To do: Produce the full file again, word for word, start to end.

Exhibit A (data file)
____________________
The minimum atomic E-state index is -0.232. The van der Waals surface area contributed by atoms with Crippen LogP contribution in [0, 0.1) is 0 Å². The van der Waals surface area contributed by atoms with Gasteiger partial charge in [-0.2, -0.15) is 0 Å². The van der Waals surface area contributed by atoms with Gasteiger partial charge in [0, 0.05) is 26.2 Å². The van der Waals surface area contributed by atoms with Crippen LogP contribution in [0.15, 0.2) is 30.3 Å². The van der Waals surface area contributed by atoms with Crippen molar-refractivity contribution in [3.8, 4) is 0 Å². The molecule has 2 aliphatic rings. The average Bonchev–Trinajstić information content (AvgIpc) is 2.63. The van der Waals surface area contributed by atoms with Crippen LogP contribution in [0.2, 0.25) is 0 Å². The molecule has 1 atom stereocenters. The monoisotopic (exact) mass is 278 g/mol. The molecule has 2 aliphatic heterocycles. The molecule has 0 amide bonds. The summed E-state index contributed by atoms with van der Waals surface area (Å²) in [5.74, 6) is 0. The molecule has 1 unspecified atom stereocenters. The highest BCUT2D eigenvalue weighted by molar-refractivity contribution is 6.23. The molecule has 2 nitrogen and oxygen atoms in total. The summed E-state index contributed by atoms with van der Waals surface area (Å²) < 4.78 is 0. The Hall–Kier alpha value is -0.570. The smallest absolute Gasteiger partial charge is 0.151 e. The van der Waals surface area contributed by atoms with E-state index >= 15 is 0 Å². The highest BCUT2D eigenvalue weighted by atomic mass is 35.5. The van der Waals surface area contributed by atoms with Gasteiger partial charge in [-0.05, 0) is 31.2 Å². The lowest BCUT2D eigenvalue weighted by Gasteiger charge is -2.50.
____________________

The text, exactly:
The minimum atomic E-state index is -0.232. The van der Waals surface area contributed by atoms with Crippen LogP contribution in [0, 0.1) is 0 Å². The van der Waals surface area contributed by atoms with Gasteiger partial charge in [-0.2, -0.15) is 0 Å². The van der Waals surface area contributed by atoms with Gasteiger partial charge in [0, 0.05) is 26.2 Å². The van der Waals surface area contributed by atoms with Crippen LogP contribution in [0.15, 0.2) is 30.3 Å². The van der Waals surface area contributed by atoms with Crippen molar-refractivity contribution in [3.8, 4) is 0 Å². The molecule has 2 aliphatic rings. The average Bonchev–Trinajstić information content (AvgIpc) is 2.63. The van der Waals surface area contributed by atoms with Crippen LogP contribution in [0.2, 0.25) is 0 Å². The molecule has 1 atom stereocenters. The monoisotopic (exact) mass is 278 g/mol. The molecule has 2 aliphatic heterocycles. The molecule has 0 amide bonds. The summed E-state index contributed by atoms with van der Waals surface area (Å²) in [5.74, 6) is 0. The molecule has 1 unspecified atom stereocenters. The highest BCUT2D eigenvalue weighted by molar-refractivity contribution is 6.23. The molecule has 2 nitrogen and oxygen atoms in total. The summed E-state index contributed by atoms with van der Waals surface area (Å²) < 4.78 is 0. The Hall–Kier alpha value is -0.570. The smallest absolute Gasteiger partial charge is 0.151 e. The van der Waals surface area contributed by atoms with E-state index >= 15 is 0 Å². The highest BCUT2D eigenvalue weighted by atomic mass is 35.5. The van der Waals surface area contributed by atoms with Gasteiger partial charge in [-0.05, 0) is 31.2 Å². The lowest BCUT2D eigenvalue weighted by Gasteiger charge is -2.50.